The school principal must serve as the instructional leader. It is imperative that each school leader possesses the scholarship, skills, and abilities to inform teacher practice in ways that advance student learning. We cannot rely on principal preparation programs to provide this level of readiness when it comes to instructional leadership. Traditionally, these programs have focused on operational issues: finance, personnel, and building management. What those entering the principalship need and those in it must have to improve student achievement includes knowledge of the teaching and learning process, specifically high leverage learning strategies, assessment literacy, and coaching skills to impact teacher practice in positive ways. Unfortunately, principals tend to experience professional development that focuses on the operational aspects of the job. Monthly principal meetings to review plans, budgets, and carry out mandates seem to rule the time and support they receive from district level leaders. As we move forward in public education, we must rethink how district and state level leaders provide principals with the kinds and quality of professional development that can support them in improving their instructional leadership capacity.

Support from Strong Administrative Teams

Work life balance is a challenge in many professions, but as a former principal, I tend to believe that this is especially challenging for school principals. Working with a strong body of administrators can help alleviate some of this challenge, but I have often wondered if it is time to restructure school leadership. Perhaps it is time for us to look beyond the traditional structure of school leadership: principal, assistant principal, dean of students, etc., and look toward a new organizational structure. Repurposing other positions might help districts better design supportive and strong administrative teams that can help principals focus on instruction. Operational Manager, Student Services Coordinator, and Assistant Principal are roles that come to mind. Each could take on the responsibilities related to facilities and maintenance, transportation, non-academic student needs (mental health, discipline, physical health, counseling) while the Assistant Principal works to hone his or her instructional leadership capacity in coordination with the principal. I would also venture to say that principals need coaches, in real time, who can give formative and timely feedback, but support them while in action.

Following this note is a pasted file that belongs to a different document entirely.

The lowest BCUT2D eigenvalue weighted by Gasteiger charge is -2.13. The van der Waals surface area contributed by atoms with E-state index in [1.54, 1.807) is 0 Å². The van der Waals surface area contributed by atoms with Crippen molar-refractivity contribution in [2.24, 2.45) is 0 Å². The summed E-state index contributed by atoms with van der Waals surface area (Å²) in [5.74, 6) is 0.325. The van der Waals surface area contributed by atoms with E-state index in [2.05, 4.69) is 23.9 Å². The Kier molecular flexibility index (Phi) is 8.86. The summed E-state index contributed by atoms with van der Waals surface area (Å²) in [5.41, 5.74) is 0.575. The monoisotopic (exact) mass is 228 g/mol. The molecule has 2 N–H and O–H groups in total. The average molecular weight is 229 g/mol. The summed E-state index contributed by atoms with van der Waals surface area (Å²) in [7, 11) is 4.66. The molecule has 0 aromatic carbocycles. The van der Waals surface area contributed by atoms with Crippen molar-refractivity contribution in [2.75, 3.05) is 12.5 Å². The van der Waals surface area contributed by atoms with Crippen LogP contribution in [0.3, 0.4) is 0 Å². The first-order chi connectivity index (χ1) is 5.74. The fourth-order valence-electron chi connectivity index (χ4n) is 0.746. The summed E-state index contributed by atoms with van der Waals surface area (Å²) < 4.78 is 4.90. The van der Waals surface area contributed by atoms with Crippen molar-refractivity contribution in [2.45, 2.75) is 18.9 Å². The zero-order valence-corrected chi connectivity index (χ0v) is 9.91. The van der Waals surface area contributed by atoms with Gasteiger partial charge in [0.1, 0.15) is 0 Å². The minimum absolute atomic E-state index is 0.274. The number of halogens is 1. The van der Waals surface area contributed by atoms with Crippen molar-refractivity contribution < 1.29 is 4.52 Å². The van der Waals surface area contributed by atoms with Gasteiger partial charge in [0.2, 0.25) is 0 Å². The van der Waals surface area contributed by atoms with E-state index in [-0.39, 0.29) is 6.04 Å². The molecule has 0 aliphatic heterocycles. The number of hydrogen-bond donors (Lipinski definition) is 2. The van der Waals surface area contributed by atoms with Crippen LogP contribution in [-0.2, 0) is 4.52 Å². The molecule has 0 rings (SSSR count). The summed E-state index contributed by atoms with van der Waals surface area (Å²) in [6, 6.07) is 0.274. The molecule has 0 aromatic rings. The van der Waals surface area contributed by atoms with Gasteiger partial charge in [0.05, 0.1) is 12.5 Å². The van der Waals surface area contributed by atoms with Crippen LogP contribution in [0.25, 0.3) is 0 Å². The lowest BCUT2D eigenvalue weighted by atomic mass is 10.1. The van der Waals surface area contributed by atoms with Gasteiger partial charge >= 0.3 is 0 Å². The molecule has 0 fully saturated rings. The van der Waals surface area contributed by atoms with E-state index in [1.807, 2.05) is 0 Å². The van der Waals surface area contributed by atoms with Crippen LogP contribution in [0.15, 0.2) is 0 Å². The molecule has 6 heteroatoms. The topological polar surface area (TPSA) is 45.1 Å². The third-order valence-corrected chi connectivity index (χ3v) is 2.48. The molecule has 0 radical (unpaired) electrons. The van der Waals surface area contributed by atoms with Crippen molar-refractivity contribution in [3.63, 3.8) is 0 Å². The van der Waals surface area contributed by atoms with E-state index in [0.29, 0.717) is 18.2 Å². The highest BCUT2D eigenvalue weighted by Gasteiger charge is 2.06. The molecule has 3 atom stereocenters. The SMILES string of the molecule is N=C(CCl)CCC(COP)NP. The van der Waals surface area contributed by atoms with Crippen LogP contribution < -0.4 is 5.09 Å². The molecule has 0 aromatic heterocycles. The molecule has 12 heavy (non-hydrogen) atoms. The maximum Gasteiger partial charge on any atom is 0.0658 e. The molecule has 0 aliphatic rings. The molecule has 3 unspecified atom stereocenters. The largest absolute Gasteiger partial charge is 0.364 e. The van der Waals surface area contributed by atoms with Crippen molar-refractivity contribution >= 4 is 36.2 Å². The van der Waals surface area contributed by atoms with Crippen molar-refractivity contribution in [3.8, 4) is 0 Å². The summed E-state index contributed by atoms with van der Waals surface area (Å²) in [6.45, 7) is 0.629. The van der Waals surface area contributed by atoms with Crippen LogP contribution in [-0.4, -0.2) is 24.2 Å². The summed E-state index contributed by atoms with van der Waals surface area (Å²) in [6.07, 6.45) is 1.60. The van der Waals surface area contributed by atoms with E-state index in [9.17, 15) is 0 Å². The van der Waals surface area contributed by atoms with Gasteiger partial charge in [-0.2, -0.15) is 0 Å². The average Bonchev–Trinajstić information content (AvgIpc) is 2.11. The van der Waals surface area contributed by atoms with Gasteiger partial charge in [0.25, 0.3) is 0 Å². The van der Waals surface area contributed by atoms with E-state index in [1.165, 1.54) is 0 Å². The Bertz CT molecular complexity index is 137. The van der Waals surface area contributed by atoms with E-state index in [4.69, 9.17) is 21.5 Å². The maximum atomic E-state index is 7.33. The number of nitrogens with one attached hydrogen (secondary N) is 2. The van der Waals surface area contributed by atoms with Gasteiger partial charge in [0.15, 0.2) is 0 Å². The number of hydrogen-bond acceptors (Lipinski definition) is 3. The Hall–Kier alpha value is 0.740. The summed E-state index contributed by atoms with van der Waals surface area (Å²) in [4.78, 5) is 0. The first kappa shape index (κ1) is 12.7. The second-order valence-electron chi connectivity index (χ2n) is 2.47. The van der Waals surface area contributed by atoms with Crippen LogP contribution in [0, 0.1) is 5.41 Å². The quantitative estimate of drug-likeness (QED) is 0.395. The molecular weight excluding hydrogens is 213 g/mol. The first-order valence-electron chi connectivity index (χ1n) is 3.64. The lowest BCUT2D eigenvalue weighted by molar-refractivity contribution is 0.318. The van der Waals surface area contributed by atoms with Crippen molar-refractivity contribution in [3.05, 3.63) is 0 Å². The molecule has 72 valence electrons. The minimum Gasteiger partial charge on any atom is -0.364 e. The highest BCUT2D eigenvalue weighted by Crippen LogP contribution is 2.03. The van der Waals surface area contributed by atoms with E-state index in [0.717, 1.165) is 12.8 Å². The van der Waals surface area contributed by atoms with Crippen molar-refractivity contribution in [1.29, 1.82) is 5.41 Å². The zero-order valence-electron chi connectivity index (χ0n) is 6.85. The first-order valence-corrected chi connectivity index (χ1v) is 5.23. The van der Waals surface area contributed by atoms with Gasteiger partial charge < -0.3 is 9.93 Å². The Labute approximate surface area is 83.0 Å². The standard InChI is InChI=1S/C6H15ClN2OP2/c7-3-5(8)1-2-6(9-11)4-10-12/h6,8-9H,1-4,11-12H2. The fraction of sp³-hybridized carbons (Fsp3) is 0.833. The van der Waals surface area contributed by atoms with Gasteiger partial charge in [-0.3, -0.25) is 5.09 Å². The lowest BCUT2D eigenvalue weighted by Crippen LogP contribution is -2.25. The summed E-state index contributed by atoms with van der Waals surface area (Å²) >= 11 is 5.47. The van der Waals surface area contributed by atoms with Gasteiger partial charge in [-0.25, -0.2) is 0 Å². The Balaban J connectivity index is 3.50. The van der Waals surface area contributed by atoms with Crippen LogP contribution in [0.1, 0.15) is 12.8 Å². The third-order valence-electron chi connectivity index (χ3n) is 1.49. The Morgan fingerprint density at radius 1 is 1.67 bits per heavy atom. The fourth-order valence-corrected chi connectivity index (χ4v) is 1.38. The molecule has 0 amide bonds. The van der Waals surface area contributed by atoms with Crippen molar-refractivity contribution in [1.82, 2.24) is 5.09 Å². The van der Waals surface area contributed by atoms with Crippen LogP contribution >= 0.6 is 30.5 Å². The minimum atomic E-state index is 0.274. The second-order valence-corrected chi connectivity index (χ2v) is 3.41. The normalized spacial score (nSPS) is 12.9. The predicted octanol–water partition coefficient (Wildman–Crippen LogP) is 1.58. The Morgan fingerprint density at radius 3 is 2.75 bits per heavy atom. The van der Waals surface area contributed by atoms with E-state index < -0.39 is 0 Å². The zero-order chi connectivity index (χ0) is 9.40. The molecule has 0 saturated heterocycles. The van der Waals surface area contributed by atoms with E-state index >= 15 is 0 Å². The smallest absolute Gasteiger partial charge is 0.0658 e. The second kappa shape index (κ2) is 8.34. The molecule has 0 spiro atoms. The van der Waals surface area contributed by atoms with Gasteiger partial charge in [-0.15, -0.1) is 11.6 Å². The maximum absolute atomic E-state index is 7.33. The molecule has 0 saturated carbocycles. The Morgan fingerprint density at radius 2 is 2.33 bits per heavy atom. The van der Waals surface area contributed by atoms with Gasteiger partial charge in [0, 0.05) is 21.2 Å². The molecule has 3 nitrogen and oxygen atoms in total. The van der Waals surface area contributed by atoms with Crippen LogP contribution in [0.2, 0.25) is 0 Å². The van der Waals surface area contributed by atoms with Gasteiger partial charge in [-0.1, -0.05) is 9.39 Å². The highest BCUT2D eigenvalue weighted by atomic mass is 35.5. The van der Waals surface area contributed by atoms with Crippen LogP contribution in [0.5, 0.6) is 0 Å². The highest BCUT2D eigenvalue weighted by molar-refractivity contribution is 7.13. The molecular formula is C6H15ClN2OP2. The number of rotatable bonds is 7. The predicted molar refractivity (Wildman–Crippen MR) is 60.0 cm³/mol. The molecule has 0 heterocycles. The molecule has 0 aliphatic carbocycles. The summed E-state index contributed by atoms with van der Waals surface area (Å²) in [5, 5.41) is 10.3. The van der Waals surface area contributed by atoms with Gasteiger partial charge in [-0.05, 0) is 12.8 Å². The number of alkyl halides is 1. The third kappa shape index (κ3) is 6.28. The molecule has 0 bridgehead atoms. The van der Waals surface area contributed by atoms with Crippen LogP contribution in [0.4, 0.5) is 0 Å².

Adequate School Resources

It is important to recognize that without access to a sufficient quantity of timely resources related to school improvement goals, principals face the incredible task of overcoming student achievement deficits and meeting the needs of teachers and staff. While this can seem simple in theory, in practice, this is something faced by many school leaders. When a principal’s effort to obtain the resources that teachers and students need to accomplish goals become more strenuous than accomplishing the improvement goals themselves, the focus of the leaders work shifts from improving the practices of students and teachers to securing needed resources. These things work in concert; in other words, principals must have access to adequate resources in their attempt to serve as strong and effective instructional leaders. 

Competitive Compensation

Principals have a variety of responsibilities: school safety, academic achievement, professional development, financial management, facilities management, and more. In comparing responsibilities of principals to that of other credentialed professionals who serve in leadership roles, it would be interesting to see the discrepancy between average principal roles and other supervisory positions in other fields. I do not have the figures or information to make an accurate comparison, but I am of the belief that a discrepancy exist and look forward to exploring this aspect further. 

Appropriate Decision-Making Authority

I recently heard someone quote a superintendent of schools as saying, “We are moving from a system of schools to becoming a school system.” While I certainly can relate to the importance of addressing challenges in a systematic fashion, it is important to note that principals need to be able to consider their context when solving problems specific to the students and teachers they are serving. Knowing what to apply broadly (across all schools) versus what to apply in a more targeted, and specific way is the challenge of leadership. There are some universal best practices when it comes to teaching and learning, and those best practices remain so regardless of the demographic of students served or school type. Our challenge, however, is in helping school leaders learn how to contextualize solutions for the given deficiencies of their school so that they avoid replicating solutions that have worked in other contexts without adapting them for the context in which they serve.

Evaluation with Timely, Formative Feedback

One way to accomplish this is by restructuring of district level positions that support and provide services to principals. Instead of simply providing a supervisor of principals, providing principal coaches who can give real time formative feedback and support to principals has the potential to change the practices of principals in ways that help them center their efforts on instructional leadership. Following the traditional methodology of principal evaluation results in fragmented feedback, retroactive recommendations, and little that principals can act on immediately or put into practice in an action research fashion. When principals receive feedback about their performance after the school year has ended or at the close of the school year, it creates a tremendous gap between action and reflection and that often does not result in changed practice. A change in practice is most likely when action and reflection happen in close proximity to one another.

Conclusion

Principal turnover and retention is a real problem that needs real solutions. Instability of leadership has a multitude of implications on teachers, students, and parents. We need to rethink the organizational support structure for principals as leaders and critical elements to the success of teachers and students. Our failure to reorganize, restructure, and most importantly, rethink what is necessary for principal success has the potential to cause problems in the field of public education far beyond a high rate of turnover. 

Until next time,

Latoya

@latoyadixon5